Road trip: Milwaukee

We were in Wisconsin recently to take my wife’s parents up to see family — Alix’s dad grew up in Milwaukee, and they have lots of kin in and near the city. It was the first time I’d been there for more than a day or two. Milwaukee is a gorgeous old city, mostly because it didn’t tear down its brick and stone in favor of glass and steel. Downtown has dozens of buildings from the late 1800s and early 1900s, when Milwaukee was a national center for beer, meatpacking and tanneries. It must have smelled terrible back then. But it’s beautiful now.

We hit the lottery with our hotel. I picked the downtown Hilton Garden Inn because it was the cheapest hotel in the center city the week we were there. I checked to make sure it had good reviews, but I didn’t actually read the reviews, so we didn’t know until we got there that the hotel is a National Historic Landmark called the Loyalty Building. Among other things, the hotel used to be the headquarters of the Northwestern Mutual insurance company. The safes are still there on the first floor, with beautiful artwork on the doors.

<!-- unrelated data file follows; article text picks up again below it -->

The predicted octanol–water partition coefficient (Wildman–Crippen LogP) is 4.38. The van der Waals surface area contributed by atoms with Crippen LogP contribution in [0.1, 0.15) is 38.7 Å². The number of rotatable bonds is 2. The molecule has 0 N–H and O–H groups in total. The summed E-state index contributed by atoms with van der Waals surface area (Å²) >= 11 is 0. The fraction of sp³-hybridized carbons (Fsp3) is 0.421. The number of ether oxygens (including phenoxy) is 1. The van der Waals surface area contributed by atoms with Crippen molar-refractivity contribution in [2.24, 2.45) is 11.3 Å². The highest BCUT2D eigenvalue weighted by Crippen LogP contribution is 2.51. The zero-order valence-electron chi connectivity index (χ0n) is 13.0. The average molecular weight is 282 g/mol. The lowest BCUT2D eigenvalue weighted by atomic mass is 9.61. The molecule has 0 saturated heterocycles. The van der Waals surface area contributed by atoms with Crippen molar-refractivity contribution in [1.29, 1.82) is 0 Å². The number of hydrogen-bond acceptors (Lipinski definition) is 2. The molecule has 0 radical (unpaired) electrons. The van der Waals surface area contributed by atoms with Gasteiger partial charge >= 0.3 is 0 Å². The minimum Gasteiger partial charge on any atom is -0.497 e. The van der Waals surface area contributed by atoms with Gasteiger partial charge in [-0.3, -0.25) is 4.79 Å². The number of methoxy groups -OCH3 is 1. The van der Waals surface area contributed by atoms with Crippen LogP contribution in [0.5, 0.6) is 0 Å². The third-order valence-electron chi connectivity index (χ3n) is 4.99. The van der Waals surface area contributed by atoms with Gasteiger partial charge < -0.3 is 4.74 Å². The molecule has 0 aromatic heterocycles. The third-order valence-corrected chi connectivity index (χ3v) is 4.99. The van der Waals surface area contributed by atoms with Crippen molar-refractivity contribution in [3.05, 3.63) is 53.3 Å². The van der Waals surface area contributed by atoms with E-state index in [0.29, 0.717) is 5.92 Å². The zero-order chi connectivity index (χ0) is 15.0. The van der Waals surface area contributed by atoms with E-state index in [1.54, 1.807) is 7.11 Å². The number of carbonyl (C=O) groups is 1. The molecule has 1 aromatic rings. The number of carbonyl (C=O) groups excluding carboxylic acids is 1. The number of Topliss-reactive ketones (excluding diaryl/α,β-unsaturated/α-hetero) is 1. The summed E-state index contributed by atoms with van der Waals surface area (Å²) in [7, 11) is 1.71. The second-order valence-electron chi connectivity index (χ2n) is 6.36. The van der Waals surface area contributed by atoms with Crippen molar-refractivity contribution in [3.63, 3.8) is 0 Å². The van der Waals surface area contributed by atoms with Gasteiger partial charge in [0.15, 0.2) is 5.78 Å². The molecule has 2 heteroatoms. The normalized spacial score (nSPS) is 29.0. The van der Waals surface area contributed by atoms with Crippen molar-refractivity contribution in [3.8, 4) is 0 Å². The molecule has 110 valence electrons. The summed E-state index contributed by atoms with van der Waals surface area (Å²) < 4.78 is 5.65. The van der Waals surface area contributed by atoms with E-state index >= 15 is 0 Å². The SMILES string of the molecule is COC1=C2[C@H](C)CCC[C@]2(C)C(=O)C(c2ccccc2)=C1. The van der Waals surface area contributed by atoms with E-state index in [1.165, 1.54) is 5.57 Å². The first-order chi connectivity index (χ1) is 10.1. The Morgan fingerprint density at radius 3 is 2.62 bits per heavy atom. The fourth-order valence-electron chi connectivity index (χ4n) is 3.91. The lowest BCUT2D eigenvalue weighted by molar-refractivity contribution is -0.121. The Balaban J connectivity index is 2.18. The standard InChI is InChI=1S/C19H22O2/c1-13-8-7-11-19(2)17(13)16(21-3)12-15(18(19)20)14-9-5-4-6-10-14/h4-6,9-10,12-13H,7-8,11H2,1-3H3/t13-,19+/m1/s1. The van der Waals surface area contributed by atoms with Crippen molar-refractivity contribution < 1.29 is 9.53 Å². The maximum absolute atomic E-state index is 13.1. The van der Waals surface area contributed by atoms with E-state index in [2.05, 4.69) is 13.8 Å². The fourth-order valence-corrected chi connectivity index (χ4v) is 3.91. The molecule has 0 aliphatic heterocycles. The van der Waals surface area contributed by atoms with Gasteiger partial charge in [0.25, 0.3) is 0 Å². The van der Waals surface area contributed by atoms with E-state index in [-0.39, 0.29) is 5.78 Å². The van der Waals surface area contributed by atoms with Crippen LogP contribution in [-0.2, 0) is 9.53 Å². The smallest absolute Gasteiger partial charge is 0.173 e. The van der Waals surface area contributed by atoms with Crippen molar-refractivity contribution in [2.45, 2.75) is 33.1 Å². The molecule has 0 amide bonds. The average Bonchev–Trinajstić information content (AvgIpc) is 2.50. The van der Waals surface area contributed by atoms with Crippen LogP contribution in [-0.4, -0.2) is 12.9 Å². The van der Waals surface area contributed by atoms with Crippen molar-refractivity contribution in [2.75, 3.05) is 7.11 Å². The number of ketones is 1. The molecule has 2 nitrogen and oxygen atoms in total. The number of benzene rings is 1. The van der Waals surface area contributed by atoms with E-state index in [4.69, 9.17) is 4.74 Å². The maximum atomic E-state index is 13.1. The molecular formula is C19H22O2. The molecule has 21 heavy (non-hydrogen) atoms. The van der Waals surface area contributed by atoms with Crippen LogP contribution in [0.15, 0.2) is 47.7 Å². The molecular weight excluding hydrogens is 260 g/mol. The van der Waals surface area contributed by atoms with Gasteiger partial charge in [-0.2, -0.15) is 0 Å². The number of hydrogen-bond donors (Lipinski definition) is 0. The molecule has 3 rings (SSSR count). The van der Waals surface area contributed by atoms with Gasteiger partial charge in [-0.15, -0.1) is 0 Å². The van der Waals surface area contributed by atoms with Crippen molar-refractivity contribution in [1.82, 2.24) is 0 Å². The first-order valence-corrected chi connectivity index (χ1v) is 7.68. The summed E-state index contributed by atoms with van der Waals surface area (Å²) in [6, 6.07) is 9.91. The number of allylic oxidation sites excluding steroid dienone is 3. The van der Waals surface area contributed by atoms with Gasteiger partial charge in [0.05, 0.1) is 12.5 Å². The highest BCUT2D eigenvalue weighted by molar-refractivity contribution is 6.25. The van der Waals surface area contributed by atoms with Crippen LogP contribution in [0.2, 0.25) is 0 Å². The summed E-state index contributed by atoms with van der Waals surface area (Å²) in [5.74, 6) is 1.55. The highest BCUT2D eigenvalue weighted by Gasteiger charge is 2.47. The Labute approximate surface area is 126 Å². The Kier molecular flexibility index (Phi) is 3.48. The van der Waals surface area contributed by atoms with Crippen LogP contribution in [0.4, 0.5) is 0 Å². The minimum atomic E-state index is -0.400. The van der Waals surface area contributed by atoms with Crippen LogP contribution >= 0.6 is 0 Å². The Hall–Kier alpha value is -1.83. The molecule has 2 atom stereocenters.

Across the street from us was Downtown Books, one of those used bookstores where they had ladders in the aisles because the stacks are so high. We spent a couple hours (and 50 or 60 bucks) in there one morning while one of the regular customers came in and sprawled on the floor to play with the resident cat. We were also three blocks away from the Milwaukee Public Market, which resembles Seattle’s Pike Place Market all the way down to the big red sign outside. We had two good lunches there — one at the Green Kitchen inside, the other at Cafe Benelux catty-corner from the main market building. Our food highlight in Milwaukee, thought, was ice cream at the Purple Door. We tried lemon cardamom (interesting) and salted caramel (world-class).